State of Louisiana v. Harrison Pouncy, Jr. (Affirmed)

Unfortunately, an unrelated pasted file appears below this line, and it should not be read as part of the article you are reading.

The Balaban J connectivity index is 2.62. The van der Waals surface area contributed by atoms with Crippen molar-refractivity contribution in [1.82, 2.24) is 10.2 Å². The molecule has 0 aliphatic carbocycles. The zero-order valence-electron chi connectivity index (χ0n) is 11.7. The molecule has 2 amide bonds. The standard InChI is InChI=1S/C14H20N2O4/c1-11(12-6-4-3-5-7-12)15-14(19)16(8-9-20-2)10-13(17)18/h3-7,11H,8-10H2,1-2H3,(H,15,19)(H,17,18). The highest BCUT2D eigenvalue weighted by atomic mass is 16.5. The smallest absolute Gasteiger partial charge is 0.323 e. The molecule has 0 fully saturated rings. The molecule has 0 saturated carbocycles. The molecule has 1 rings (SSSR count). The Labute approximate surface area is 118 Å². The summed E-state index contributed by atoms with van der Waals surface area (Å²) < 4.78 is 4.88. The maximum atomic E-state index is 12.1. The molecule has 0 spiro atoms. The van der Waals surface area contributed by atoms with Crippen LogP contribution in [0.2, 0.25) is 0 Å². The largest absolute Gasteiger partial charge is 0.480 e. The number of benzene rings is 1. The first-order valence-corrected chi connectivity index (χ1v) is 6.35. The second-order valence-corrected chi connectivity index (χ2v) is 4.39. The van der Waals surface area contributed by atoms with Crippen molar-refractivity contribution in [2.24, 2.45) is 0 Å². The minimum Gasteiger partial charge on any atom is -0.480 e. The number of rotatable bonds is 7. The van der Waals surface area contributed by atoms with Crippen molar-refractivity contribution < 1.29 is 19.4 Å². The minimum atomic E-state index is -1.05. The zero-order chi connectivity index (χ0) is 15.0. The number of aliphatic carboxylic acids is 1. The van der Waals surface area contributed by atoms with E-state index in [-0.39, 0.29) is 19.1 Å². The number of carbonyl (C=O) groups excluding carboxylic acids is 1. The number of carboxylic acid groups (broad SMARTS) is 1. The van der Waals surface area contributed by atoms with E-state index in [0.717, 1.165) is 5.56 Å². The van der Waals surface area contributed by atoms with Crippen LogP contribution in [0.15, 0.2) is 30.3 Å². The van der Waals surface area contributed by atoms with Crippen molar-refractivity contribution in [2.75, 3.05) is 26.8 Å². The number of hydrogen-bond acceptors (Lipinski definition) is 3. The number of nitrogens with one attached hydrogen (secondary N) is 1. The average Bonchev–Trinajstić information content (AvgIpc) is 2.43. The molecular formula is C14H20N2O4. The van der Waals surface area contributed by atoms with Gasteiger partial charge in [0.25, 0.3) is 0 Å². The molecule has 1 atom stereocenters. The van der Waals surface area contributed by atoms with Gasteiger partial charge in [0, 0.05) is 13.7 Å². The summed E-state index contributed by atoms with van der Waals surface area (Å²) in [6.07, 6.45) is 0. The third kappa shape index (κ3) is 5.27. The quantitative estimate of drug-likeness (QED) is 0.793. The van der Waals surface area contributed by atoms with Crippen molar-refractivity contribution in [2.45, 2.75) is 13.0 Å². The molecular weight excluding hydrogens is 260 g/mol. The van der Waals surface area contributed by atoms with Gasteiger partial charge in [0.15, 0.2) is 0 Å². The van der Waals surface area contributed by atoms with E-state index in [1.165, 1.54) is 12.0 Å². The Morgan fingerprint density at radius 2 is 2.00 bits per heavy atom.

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Judgment rendered November 2, 2011. Application for rehearing may be filed within the delay allowed by Art. 922, La. C.Cr.P. No. 46,714-KA COURT OF APPEAL SECOND CIRCUIT STATE OF LOUISIANA ***** STATE OF LOUISIANA Appellee versus HARRISON POUNCY, JR. Appellant ***** Appealed from the First Judicial District Court for the Parish of Caddo, Louisiana Trial Court No. 285,482 Honorable Ramona Emanuel, Judge ***** LOUISIANA APPELLATE PROJECT By: Carey J. Ellis, III Counsel for Appellant CHARLES REX SCOTT, II District Attorney Counsel for Appellee AARON CRAWFORD SUZANNE OWEN Assistant District Attorneys ***** Before STEWART, GASKINS & PEATROSS, JJ. PEATROSS, J. Defendant, Harrison Pouncy, Jr., was convicted by a jury of driving while intoxicated ( DWI ), third offense, in violation of La. R.S. 14:98(D). He was subsequently sentenced to the maximum sentence of five years imprisonment at hard labor. La. R.S. 14:98(D)(1)(a). Defendant now appeals. For the reasons stated herein, the conviction and sentence of Defendant are affirmed. FACTS The evidence adduced at trial showed that, on the night of March 20, 2010, two members of the Shreveport Police Department, Corporal Mike Jones and Officer John Lee, were working an accident on the northbound section of Interstate 49 in Shreveport, Louisiana, between the Hollywood Avenue and Kings Highway exits. For safety reasons and because of the presence of accident debris, officers had parked a patrol car in the outside lane of travel with the emergency lights activated to divert traffic into the center and inside lanes of travel. As they waited for a wrecker to come retrieve a vehicle disabled in the accident, a car driven by Defendant in the outside northbound lane and traveling at a high rate of speed came to a screeching halt behind the officer s patrol unit. Defendant apparently failed to notice the parked patrol unit with its lights flashing. After pulling the car over, the officers detected the smell of alcohol and asked Defendant to step out of the vehicle. After Defendant staggered out, one of the officers conducted several field sobriety tests. On the horizontal gaze nystagmus test, Defendant registered six points, which the officer testified was indicative of intoxication. Defendant also failed the one leg stand test, at one point falling against his car. After being placed into custody, Defendant was transported to the Shreveport Police Department. There he was processed by another officer who also testified that Defendant smelled of alcohol. In a recorded interview, the officer read Defendant his rights relating to the administration of a Breathalyzer test and the consequences of refusal. Defendant signed the form indicating that he understood those rights. Defendant stated that he felt coerced when the officer asked him to participate in a field sobriety test, which the officer interpreted as a refusal. Defendant then consented to take the Breathalyzer test, but would not (or was unable to) complete the test. The evidence also showed that Defendant had previously been convicted of DWI, third offense, on two prior occasions: 1.) On October 12, 1998, in lower court docket number 190,660 on the docket of the First Judicial District Court, Parish of Caddo; and, 2.) On November 18, 2008, in lower court docket number 455,569 on the docket of the First Judicial District Court, Parish of Caddo. Given the greater than 10-year period between the earlier of the two convictions (October 12, 1998) and the instant offense (March 20, 2010), the State also adduced evidence that Defendant had spent 13 months in jail as a result of his October 12, 1998 conviction and spent 17 months awaiting trial and 1-year serving probation on his November 18, 2008 conviction. This time was not included in the calculation of the 10-year period allowed between a prior conviction and the commission of the crime for which Defendant is being tried in order for the prior conviction to serve as a basis 2 for convicting Defendant of a multiple offense grade of the crime of DWI. La. R.S. 14:98(F)(2). Based on this evidence, the jury found Defendant guilty as charged of third offense DWI. Defendant filed motions for post-verdict judgment of acquittal and new trial, both of which were denied prior to imposition of sentence. Defendant was sentenced on September 28, 2010, to five years at hard labor, with 45 days to be served without the benefit of probation, parole or suspension of sentence, plus a $2,000 fine and courts costs. The trial judge stated as reasons for the sentence Defendant s five convictions for DWI. A subsequent motion to reconsider was denied. This appeal ensued. DISCUSSION Assignment of Error Number One (verbatim): The sentence of five years at hard labor imposed for Defendant s conviction of driving while intoxicated third offense constitutes an excessive sentence in this particular proceeding. Defendant argues that the trial judge erred in failing to consider such factors as Defendant s common-law wife and five children, employment history or any other factors set forth in La. C. Cr. P. art. 894.1, other than Defendant s criminal history. Furthermore, Defendant argues that, because Defendant s conduct did not result in an accident or injury to anyone, a maximum sentence is constitutionally excessive. The State points out that the trial judge indicated she had considered the factors enunciated in La. C. Cr. P. art. 894.1, which would have included Defendant s familial and marital ties, which were testified to at trial. The State further asserts that the trial judge was within her discretion in placing 3 great weight on Defendant s criminal history. Moreover, in light of the danger posed by Defendant s conduct in the present case, as well as the lack of appreciation for the seriousness of the conduct evident in Defendant s lack of cooperation with law enforcement, the State submits that the sentence is not excessive. We agree. The test imposed by the reviewing court in determining the excessiveness of a sentence is two-pronged. First, the record must show that the trial court took cognizance of the criteria set forth in La. C. Cr. P. art. 894.1. The trial judge is not required to list every aggravating or mitigating circumstance so long as the record reflects that he adequately considered the guidelines of the article. State v. Smith, 433 So. 2d 688 (La. 1983); State v. Lathan, 41,855 (La. App. 2d Cir. 2/28/07), 953 So. 2d 890, writ denied, 07-0805 (La. 3/28/08), 978 So. 2d 297. The articulation of the factual basis for a sentence is the goal of La. C. Cr. P. art. 894.1, not rigid or mechanical compliance with its provisions. Where the record clearly shows an adequate factual basis for the sentence imposed, remand is unnecessary even where there has not been full compliance with La. C. Cr. P. art. 894.1. State v. Lanclos, 419 So. 2d 475 (La. 1982); State v. Swayzer, 43,350 (La. App. 2d Cir. 8/13/08), 989 So. 2d 267, writ denied, 08-2697 (9/18/09), 17 So. 3d 388. The important elements which should be considered are the defendant's personal history (age, family ties, marital status, health, employment record), prior criminal record, seriousness of offense and the likelihood of rehabilitation. State v. Jones, 398 So. 2d 1049 (La. 1981); State v. Ates, 43,327 (La. App. 2d Cir. 8/13/08), 989 So. 2d 259, writ 4 denied, 08-2341 (La. 5/15/09), 8 So. 3d 581. There is no requirement that specific matters be given any particular weight at sentencing. State v. Shumaker, 41,547 (La. App. 2d Cir. 12/13/06), 945 So. 2d 277, writ denied, 07-0144 (La. 9/28/07), 964 So. 2d 351. Second, a sentence violates La. Const. Art. 1, ยง20, if it is grossly out of proportion to the seriousness of the offense or nothing more than a purposeless and needless infliction of pain and suffering. State v. Smith, 01-2574 (La. 1/14/03), 839 So. 2d 1; State v. Dorthey, 623 So. 2d 1276 (La. 1993); State v. Bonanno, 384 So. 2d 355 (La. 1980). A sentence is considered grossly disproportionate if, when the crime and punishment are viewed in light of the harm done to society, it shocks the sense of justice. State v. Weaver, 01-0467 (La. 1/15/02), 805 So. 2d 166; State v. Lobato, 603 So. 2d 739 (La. 1992); State v. Robinson, 40,983 (La. App. 2d Cir. 1/24/07), 948 So. 2d 379; State v. Bradford, 29,519 (La. App. 2d Cir. 4/2/97), 691 So. 2d 864. As a general rule, maximum or near maximum sentences are reserved for the worst offenders and the worst offenses. State v. Cozzetto, 07-2031 (La. 2/15/08), 974 So. 2d 665; State v. McKinney, 43,061 (La. App. 2d Cir. 2/13/08), 976 So. 2d 802; State v. Woods, 41,420 (La. App. 2d Cir. 11/1/06), 942 So. 2d 658, writ denied, 06-2768 (La. 6/22/07), 959 So. 2d 494, and writ denied, 06-2781 (La. 6/22/07), 959 So. 2d 494; State v. Grissom, 29,718 (La. App. 2d Cir. 8/20/97), 700 So. 2d 541. The charge of DWI third offense, at the time of Defendant s arrest, carried a sentencing range of not less than one year, nor more than five 5 years, with or without hard labor, 45 days of which are to be served without benefits, and a $2,000 fine. As previously stated, Defendant received the maximum sentence. While the trial judge made only a general reference to the factors of La. C. Cr. P. art. 894.1, she indicated that she had considered the factors. In addition, while the existence of Defendant s common-law wife and five children was elicited at trial and was thus known to the trial judge, Defendant presented no additional evidence at sentencing to indicate what hardship, if any, his imprisonment would inflict on them. The existence of a common-law wife and five children is largely unremarkable in the absence of evidence of their financial and/or emotional dependence on Defendant. Further, the record does not indicate whether any of the children are still minors. It is axiomatic that for mitigating factors to be considered, there must be evidence that they exist. Given Defendant s history of five convictions for DWI, the trial judge s imposition of the maximum sentence within the narrow range of one to five years does not shock the sense of justice. Both Defendant s criminal history and his conduct during the arrest for the present offense exhibit a clear lack of appreciation for the seriousness of his conduct. Furthermore, Defendant has taken no responsibility for his actions by showing remorse or acknowledging the imminent threat of injury which his conduct posed, opting, instead, to base his request for leniency on the fact, fortuitous as it is, that no one was in fact injured. As such, the five-year sentence for this repeat DWI offender is not grossly disproportionate to his crime, nor is it 6 nothing more than a purposeless and needless infliction of pain and suffering. State v. Dorthey, supra; State v. Bonnano, supra. CONCLUSION For the foregoing reasons, the conviction and sentence of Defendant, Harrison Pouncy, Jr. are affirmed. AFFIRMED. 7